Moyes has mastered the art of likable, not terribly memorable, but far from simple-minded storytelling.
Although the reader wishes Ms. Rowling had lavished more of her own inventive Harry Potter skills in concocting Quine’s writings, she does do a nimble job of planting clues to the killer’s identity in the manuscript...
The area of Midtown Manhattan around Grand Central Terminal, with its host of landmark buildings, serves as the backdrop...The tour of Midtown, both above and below ground, is alone worth the price of admission.
Rachman is well aware that what he’s created could easily fall into something twee and goofy, and while The Rise & Fall Of Great Powers is quite funny in places, there’s a darkness at its core that keeps the book grounded.
The scariest thing of all is to imagine King writing a happy children’s book. This isn’t it: It’s nicely dark, never predictable and altogether entertaining.
In another writer-director’s hands, this might seem gauche, but Waters loves and is fascinated by his own celebrity, and he wears it well.
Slava knows that to make his stories convincing he has to get the details right, and...he provides more than enough correct details and well crafted figurative turns of phrase to convince most readers to go along with him...
Unsurprising but perfectly competent and seamlessly of a piece with her Living History (2003). And will Hillary run? The guiding metaphor of the book is the relay race, and there’s a sense that if the torch is handed to her, well….
A novel that is both a lot of fun to read and has plenty of insight into the marital bond and the human condition.
...he is forced to speak about himself. And he does so the same way he spoke of Sissy Hankshaw, Wiggs Dannyboy, the Woodpecker and Plucky Purcell. This works well for tales of deformed hitchhikers and outlaw bombers, but it can become grating, navel-gaze-y and not-so-humble-brag-ish when it's Tom Robbins writing about Tom Robbins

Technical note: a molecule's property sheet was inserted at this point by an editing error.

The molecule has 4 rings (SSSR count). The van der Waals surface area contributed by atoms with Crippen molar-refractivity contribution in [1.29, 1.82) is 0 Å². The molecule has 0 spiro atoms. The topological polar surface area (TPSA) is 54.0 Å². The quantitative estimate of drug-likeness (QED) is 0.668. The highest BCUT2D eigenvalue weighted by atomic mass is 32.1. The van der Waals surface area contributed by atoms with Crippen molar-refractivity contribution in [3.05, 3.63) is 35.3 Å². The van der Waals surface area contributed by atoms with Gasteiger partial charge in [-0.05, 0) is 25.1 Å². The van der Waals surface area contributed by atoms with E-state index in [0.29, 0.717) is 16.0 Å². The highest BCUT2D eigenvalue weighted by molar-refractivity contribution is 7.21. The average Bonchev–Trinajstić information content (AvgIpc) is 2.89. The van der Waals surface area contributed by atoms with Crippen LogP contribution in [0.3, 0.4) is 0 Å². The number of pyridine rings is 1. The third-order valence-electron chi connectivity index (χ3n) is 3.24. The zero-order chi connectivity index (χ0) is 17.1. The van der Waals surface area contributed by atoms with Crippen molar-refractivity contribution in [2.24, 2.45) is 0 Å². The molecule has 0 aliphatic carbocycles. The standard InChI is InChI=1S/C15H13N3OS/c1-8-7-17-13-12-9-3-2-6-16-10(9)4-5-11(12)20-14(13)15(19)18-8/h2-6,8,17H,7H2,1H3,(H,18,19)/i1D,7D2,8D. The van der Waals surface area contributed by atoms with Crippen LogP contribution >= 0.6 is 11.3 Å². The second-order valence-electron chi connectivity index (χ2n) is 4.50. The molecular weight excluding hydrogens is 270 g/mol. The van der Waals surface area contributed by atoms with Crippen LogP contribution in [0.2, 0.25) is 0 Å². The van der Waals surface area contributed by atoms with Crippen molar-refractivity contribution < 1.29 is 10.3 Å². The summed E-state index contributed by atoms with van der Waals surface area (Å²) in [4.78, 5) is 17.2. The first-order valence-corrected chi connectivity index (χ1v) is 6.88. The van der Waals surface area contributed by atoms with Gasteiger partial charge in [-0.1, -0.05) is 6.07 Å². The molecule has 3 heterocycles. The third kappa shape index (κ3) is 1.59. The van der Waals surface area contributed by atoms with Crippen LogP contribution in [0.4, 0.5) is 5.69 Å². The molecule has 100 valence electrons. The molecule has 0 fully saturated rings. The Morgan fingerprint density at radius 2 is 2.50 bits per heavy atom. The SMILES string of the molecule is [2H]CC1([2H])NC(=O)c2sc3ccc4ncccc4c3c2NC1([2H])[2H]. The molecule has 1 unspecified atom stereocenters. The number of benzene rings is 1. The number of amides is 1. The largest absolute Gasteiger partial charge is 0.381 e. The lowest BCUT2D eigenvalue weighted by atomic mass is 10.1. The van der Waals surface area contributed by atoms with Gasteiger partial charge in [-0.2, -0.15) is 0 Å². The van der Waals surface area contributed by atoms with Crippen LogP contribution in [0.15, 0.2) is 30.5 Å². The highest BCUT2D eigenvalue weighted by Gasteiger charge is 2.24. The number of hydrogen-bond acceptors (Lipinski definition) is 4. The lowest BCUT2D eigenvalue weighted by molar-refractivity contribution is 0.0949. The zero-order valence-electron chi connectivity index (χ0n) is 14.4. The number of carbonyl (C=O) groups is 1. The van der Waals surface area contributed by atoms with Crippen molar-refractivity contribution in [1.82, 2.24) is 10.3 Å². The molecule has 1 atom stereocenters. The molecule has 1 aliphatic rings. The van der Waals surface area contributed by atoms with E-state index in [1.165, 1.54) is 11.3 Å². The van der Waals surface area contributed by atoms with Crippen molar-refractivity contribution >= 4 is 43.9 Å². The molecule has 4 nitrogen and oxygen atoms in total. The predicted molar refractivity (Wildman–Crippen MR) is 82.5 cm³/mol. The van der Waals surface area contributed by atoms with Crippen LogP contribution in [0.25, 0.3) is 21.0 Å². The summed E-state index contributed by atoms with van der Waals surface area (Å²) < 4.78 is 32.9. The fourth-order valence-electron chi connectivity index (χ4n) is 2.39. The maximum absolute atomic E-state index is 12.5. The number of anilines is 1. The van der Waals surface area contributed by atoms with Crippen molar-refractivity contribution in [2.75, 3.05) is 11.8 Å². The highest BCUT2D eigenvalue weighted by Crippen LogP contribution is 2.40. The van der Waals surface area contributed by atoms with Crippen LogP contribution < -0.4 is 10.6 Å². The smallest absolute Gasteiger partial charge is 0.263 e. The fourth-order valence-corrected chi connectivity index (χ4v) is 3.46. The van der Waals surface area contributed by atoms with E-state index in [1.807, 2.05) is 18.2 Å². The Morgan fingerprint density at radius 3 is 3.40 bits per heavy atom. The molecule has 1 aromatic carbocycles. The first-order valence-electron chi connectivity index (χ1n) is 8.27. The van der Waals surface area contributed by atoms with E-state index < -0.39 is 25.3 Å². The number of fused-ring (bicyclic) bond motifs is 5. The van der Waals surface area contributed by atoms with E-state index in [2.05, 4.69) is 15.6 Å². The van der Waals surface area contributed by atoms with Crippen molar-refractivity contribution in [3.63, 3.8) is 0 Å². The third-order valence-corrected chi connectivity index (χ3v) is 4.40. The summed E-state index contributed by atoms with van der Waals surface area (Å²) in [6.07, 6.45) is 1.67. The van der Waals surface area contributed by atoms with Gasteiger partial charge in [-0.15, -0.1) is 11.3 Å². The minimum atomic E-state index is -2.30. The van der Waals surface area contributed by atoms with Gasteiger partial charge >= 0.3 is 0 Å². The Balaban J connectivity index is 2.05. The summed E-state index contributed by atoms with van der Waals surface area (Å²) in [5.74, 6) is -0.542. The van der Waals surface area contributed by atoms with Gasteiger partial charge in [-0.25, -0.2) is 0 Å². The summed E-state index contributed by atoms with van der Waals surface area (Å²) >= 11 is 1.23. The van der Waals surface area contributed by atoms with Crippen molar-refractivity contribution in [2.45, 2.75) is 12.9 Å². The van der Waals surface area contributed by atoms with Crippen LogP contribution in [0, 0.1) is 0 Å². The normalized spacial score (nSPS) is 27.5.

...this book should appeal to a wider audience. It underlines the need for intelligence-gathering by humans as well as by machines, and illustrates the gap between spying and policy.
What happens? Not much. But Mr. Kinney has a chance to describe several different strata of Dylan admirers, from those who’ll eat cherry pie because he did to those who know the first name of his maternal great-grandmother...The stories are innocent and not particularly interesting.
Will history see Geithner as a great Treasury secretary? That is uncertain. He was certainly effective. But too much of this otherwise self-deprecating memoir is self-defence.
Paul is an appealing—albeit self-involved—everyman, but Ferris’s effort to take on big topics...feels more like a set of thought experiments than an organic or character-driven story.
Gay avoids the pat outcome of a Disney tale and, in an emotional and unforeseen twist, does the Grimms one better. In this fable, the princess and a wicked witch relate to each other as real women do, and ultimately rescue each other.
If a book’s success can be measured by its ability to move readers and the number of memorable characters it has, Story Prize–winner Doerr’s novel triumphs on both counts.
It’s the “then some” throughout the novel that may irk a reader intent on a breezy read — or a salad. Yet real life is full of asides and detours, complications and random encounters. Reichl manages to make these “side dishes” essential to her story in a way that turns a romance mystery into a satisfying repast.
Though he doesn’t explore the spiritual implications of his protagonist’s strange vision as fully as Joshua Max Feldman did in his recent novel, “The Book of Jonah,” Michael Cunningham has produced a characteristically intelligent story about our search for meaning in an age that offers few signposts to guide us.
The real pleasures of “The Noble Hustle” come in the throwaway observations. ...Mr Whitehead may not have gone home in the money, but he has a way with upstanding sentences.
Much of this collection offers portraits of lives or moments in lives, abrupt pauses, interruptions, where contradiction, contrast and loss are the reigning components. Characters’ dilemmas hinge on misunderstanding, secrecy and the general perplexity and mortification of being a human.